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Evangelism & Discipleship
Over the course of the last year, churches across the globe have wondered what coming out on the other side of the COVID-19 pandemic looks like. Many have wondered how to make the best decisions for their worshipping communities. As the pandemic pushed churches to make difficult decisions, many churches saw an opportunity to try new things.
From February through April, the Rev. Thirza Sayers was in bed, in another space of darkness.
The Rev. Dr. Ray Jones III has a vision for the Presbyterian Church (U.S.A.).
Feedback from cohort groups sponsored by the Office of Christian Formation for Presbyterian Youth Workers Association has been so positive that the organization is considering making it part of it regular life.
The Rev. Zac Morton, pastor at First Presbyterian Church in Morgantown, West Virginia, remembers what it was like growing up in the blackberry brambles of rural West Virginia and Pennsylvania.
Highlighting worship efforts during the pandemic ranging from high-tech and labor-intensive to one church’s “Call ‘Em All” telephonic approach, Thursday’s webinar on Hybrid Ministry: The Scattered Church was a balm for clergy and worship leaders who’ve struggled mightily with pandemic-induced issues including pastoral care, trauma and self-care.
After serving for many years as a commissioned lay pastor of Brentwood Presbyterian Church in the Presbytery of Long Island, New York, a Matthew 25 presbytery of the Presbyterian Church (U.S.A.), the Rev. Ida Rosario retired at the end of 2020 to start a new season in her life and ministry. Today she serves as a minister in a small multicultural church that partners with a Hispanic congregation of more recent immigrants.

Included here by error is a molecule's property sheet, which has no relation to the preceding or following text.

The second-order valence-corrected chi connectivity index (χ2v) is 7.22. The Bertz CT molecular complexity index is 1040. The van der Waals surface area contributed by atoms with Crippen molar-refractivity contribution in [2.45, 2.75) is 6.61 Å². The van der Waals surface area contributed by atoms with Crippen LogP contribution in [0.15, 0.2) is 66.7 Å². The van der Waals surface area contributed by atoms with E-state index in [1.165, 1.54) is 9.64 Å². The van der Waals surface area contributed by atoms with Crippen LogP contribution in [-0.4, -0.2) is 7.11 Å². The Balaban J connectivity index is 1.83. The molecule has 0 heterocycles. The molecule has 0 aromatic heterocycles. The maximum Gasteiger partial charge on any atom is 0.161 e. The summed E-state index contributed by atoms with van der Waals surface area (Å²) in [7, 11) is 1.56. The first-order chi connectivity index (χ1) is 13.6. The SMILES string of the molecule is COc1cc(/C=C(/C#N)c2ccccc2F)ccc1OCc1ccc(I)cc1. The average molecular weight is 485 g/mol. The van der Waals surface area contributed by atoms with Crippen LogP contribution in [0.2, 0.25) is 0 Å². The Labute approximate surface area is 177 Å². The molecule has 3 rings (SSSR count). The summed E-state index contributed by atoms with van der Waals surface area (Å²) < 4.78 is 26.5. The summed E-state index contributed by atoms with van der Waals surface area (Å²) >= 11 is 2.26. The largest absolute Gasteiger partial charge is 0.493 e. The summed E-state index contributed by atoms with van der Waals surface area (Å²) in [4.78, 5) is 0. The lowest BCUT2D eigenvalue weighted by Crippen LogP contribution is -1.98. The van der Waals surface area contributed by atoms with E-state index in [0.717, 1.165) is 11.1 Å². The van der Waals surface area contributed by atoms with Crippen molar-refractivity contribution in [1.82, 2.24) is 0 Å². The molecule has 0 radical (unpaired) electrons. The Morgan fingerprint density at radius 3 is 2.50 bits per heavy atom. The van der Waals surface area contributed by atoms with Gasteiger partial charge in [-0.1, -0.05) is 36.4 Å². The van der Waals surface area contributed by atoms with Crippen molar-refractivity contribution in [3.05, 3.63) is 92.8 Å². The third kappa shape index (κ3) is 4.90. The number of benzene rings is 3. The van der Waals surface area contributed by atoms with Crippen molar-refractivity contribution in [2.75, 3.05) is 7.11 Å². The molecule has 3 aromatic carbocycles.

The Presbyterian Mental Health Network and the Presbyterian Mission Agency announced a formal partnership during Thursday’s online meeting of the PMA Board.
“If you reach out to people and provide a way for them to use their gifts, God will use that to build community.” That is what the Rev. Debbie Bronkema has learned the past two years.
In the spirit of the Easter season, First Presbyterian Church in Greensboro, North Carolina has put together its first ever dancing music video. After an opening shot of the church’s Gothic Revival cathedral in the city’s historic Fischer Park District, pastors Jill Duffield, Dolly Jacobs and Neil Dunnavant are shown dancing in their robes to the music of “High Hopes” by “Panic! At the Disco.”